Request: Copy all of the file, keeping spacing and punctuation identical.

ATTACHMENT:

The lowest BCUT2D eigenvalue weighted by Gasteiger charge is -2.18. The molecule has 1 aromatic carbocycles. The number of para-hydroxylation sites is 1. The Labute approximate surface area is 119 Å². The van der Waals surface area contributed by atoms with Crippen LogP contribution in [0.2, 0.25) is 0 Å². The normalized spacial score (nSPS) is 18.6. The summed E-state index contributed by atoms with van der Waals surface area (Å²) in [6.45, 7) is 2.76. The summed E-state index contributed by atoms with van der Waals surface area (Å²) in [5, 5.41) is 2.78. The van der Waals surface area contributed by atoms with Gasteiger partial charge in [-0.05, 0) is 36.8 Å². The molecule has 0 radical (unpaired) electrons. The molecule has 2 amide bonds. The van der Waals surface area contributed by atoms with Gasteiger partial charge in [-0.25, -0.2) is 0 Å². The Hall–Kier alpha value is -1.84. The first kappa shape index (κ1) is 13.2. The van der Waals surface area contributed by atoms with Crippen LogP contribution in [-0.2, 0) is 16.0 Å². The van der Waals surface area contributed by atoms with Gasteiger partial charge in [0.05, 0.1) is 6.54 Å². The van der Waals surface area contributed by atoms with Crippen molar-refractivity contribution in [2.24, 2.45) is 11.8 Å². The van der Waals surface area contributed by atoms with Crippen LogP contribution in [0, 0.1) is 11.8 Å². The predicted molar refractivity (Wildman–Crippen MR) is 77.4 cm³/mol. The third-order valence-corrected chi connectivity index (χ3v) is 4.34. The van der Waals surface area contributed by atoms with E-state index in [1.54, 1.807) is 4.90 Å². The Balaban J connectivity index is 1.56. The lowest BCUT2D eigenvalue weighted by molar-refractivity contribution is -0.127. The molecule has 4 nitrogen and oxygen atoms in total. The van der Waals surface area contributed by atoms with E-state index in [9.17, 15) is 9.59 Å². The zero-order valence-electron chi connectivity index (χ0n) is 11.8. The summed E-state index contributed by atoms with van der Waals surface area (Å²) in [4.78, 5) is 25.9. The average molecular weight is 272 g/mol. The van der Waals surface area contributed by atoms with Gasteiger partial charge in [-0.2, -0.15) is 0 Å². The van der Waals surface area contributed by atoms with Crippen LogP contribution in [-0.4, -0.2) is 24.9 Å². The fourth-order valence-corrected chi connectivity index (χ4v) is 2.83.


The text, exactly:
The lowest BCUT2D eigenvalue weighted by Gasteiger charge is -2.18. The molecule has 1 aromatic carbocycles. The number of para-hydroxylation sites is 1. The Labute approximate surface area is 119 Å². The van der Waals surface area contributed by atoms with Crippen LogP contribution in [0.2, 0.25) is 0 Å². The normalized spacial score (nSPS) is 18.6. The summed E-state index contributed by atoms with van der Waals surface area (Å²) in [6.45, 7) is 2.76. The summed E-state index contributed by atoms with van der Waals surface area (Å²) in [5, 5.41) is 2.78. The van der Waals surface area contributed by atoms with Gasteiger partial charge in [-0.05, 0) is 36.8 Å². The molecule has 0 radical (unpaired) electrons. The molecule has 2 amide bonds. The van der Waals surface area contributed by atoms with Gasteiger partial charge in [-0.25, -0.2) is 0 Å². The Hall–Kier alpha value is -1.84. The first kappa shape index (κ1) is 13.2. The van der Waals surface area contributed by atoms with Crippen LogP contribution in [-0.2, 0) is 16.0 Å². The van der Waals surface area contributed by atoms with Gasteiger partial charge in [0.05, 0.1) is 6.54 Å². The van der Waals surface area contributed by atoms with Crippen molar-refractivity contribution in [2.24, 2.45) is 11.8 Å². The van der Waals surface area contributed by atoms with Crippen LogP contribution in [0, 0.1) is 11.8 Å². The predicted molar refractivity (Wildman–Crippen MR) is 77.4 cm³/mol. The third-order valence-corrected chi connectivity index (χ3v) is 4.34. The van der Waals surface area contributed by atoms with E-state index in [1.54, 1.807) is 4.90 Å². The Balaban J connectivity index is 1.56. The lowest BCUT2D eigenvalue weighted by molar-refractivity contribution is -0.127. The molecule has 4 nitrogen and oxygen atoms in total. The van der Waals surface area contributed by atoms with E-state index in [9.17, 15) is 9.59 Å². The zero-order valence-electron chi connectivity index (χ0n) is 11.8. The summed E-state index contributed by atoms with van der Waals surface area (Å²) in [4.78, 5) is 25.9. The average molecular weight is 272 g/mol. The van der Waals surface area contributed by atoms with Gasteiger partial charge in [-0.2, -0.15) is 0 Å². The van der Waals surface area contributed by atoms with Crippen LogP contribution in [-0.4, -0.2) is 24.9 Å². The fourth-order valence-corrected chi connectivity index (χ4v) is 2.83.